Bonsai Architectures and Pebble-Infrastructures
February 15, 2012
Artist Takanori Aiba has been sculpting his miniature worlds for nearly a decade. His Lilliputian constructions are dense, meticulous works, detailed to a manic degree that easily diminishes that of their Disney predecessors (which the artist cites as inspiration). Aiba, who previously worked as an illustrator and architect, designing the eating hall of the Shin-Yokohama Ramen Museum in 1994–for which he recreated a small Japanese urban cloister circa 1958, complete with era-store fronts and fictionalized histories and landmarks–fuses sprawling networks of scaffolding, stairways, windmills, and turrets to his bonsai and suiseki mediums. Click through for more images.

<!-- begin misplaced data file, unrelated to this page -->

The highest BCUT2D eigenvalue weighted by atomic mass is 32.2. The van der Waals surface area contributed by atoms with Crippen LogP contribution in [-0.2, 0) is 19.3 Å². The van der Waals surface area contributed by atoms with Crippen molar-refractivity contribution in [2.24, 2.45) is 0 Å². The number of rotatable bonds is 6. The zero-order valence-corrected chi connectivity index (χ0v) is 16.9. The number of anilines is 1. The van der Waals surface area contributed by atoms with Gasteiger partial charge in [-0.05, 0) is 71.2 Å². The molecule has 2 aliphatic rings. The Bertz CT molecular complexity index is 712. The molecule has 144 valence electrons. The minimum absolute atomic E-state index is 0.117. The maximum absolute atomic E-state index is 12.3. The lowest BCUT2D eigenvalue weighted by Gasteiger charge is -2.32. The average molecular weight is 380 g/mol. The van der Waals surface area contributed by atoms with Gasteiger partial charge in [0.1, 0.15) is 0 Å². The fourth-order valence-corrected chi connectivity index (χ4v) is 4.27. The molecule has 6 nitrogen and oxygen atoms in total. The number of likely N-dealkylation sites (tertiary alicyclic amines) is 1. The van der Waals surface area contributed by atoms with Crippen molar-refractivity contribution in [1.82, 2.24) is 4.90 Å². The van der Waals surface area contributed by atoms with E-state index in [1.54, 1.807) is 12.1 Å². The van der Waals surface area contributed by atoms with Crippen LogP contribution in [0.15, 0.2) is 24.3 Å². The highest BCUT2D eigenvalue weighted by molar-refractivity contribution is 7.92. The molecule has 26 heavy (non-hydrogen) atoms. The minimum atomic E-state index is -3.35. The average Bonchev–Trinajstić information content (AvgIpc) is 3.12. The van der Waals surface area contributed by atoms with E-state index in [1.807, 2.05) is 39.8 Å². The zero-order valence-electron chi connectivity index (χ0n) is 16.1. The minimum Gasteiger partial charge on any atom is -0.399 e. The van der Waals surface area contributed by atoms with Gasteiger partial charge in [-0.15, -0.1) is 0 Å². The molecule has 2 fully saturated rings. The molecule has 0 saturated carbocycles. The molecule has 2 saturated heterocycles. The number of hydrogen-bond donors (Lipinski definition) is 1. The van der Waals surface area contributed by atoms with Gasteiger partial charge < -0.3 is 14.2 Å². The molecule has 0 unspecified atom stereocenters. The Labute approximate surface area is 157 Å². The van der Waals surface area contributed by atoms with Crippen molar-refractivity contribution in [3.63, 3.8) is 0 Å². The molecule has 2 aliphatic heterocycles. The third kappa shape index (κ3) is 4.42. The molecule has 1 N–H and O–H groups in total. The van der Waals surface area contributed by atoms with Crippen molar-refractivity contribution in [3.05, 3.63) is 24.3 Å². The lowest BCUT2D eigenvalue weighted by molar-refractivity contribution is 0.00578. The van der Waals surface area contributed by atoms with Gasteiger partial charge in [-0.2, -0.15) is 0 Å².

The architectural flourishes are enmeshed in wild clusters of flora and rock, presenting natural barriers which force the tiny structures to react and adapt in novel ways. Stairways dart down grottoes only to resurface unexpectedly several stories down, a large dining deck takes advantage of the structural fortuitousness of branches joined at right angles, and several large rooms fill out an infrastructural shell erected to buttress a falling cliff face. Abstractions and compositional devices such as systems of proportions find little place in Aiba’s micro-architectures; they are, instead, machines of desire, wandering, opportunistic and ravenous.
All images: Takanori Aiba
[via Laughing Squid]